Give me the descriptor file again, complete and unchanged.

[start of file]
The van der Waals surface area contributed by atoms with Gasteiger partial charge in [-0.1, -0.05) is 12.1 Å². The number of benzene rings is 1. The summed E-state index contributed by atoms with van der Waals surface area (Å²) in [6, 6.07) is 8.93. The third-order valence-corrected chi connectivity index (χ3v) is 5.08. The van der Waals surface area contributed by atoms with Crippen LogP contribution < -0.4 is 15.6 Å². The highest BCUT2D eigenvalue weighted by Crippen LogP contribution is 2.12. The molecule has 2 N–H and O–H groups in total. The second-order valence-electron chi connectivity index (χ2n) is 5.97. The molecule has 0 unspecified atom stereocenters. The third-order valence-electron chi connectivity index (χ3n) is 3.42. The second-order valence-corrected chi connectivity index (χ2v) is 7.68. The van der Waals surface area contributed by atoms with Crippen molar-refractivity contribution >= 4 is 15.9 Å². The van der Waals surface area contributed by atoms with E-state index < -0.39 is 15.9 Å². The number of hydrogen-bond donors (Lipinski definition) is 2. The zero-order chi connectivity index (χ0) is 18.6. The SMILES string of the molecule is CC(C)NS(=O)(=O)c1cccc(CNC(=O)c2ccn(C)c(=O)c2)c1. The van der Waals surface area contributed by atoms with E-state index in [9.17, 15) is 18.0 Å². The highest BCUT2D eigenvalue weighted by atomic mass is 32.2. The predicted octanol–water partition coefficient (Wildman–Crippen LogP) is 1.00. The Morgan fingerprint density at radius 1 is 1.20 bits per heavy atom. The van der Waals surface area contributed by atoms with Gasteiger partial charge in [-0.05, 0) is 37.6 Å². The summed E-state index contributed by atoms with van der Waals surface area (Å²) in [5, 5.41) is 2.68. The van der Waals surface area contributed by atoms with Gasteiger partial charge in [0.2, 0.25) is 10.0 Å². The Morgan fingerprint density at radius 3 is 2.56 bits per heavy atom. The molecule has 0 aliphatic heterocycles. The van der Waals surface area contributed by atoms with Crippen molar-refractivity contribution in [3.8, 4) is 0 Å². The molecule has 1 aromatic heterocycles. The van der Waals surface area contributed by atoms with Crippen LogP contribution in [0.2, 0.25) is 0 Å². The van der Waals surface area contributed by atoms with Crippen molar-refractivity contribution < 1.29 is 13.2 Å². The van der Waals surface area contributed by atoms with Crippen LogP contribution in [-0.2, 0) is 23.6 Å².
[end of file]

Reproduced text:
The van der Waals surface area contributed by atoms with Gasteiger partial charge in [-0.1, -0.05) is 12.1 Å². The number of benzene rings is 1. The summed E-state index contributed by atoms with van der Waals surface area (Å²) in [6, 6.07) is 8.93. The third-order valence-corrected chi connectivity index (χ3v) is 5.08. The van der Waals surface area contributed by atoms with Crippen LogP contribution < -0.4 is 15.6 Å². The highest BCUT2D eigenvalue weighted by Crippen LogP contribution is 2.12. The molecule has 2 N–H and O–H groups in total. The second-order valence-electron chi connectivity index (χ2n) is 5.97. The molecule has 0 unspecified atom stereocenters. The third-order valence-electron chi connectivity index (χ3n) is 3.42. The second-order valence-corrected chi connectivity index (χ2v) is 7.68. The van der Waals surface area contributed by atoms with Crippen molar-refractivity contribution >= 4 is 15.9 Å². The van der Waals surface area contributed by atoms with E-state index < -0.39 is 15.9 Å². The number of hydrogen-bond donors (Lipinski definition) is 2. The zero-order chi connectivity index (χ0) is 18.6. The SMILES string of the molecule is CC(C)NS(=O)(=O)c1cccc(CNC(=O)c2ccn(C)c(=O)c2)c1. The van der Waals surface area contributed by atoms with E-state index in [9.17, 15) is 18.0 Å². The highest BCUT2D eigenvalue weighted by atomic mass is 32.2. The predicted octanol–water partition coefficient (Wildman–Crippen LogP) is 1.00. The Morgan fingerprint density at radius 1 is 1.20 bits per heavy atom. The van der Waals surface area contributed by atoms with Gasteiger partial charge in [-0.05, 0) is 37.6 Å². The summed E-state index contributed by atoms with van der Waals surface area (Å²) in [5, 5.41) is 2.68. The van der Waals surface area contributed by atoms with Gasteiger partial charge in [0.2, 0.25) is 10.0 Å². The Morgan fingerprint density at radius 3 is 2.56 bits per heavy atom. The molecule has 0 aliphatic heterocycles. The van der Waals surface area contributed by atoms with Crippen molar-refractivity contribution in [3.8, 4) is 0 Å². The molecule has 1 aromatic heterocycles. The van der Waals surface area contributed by atoms with Crippen LogP contribution in [0.2, 0.25) is 0 Å². The van der Waals surface area contributed by atoms with Crippen molar-refractivity contribution < 1.29 is 13.2 Å². The van der Waals surface area contributed by atoms with Crippen LogP contribution in [-0.2, 0) is 23.6 Å².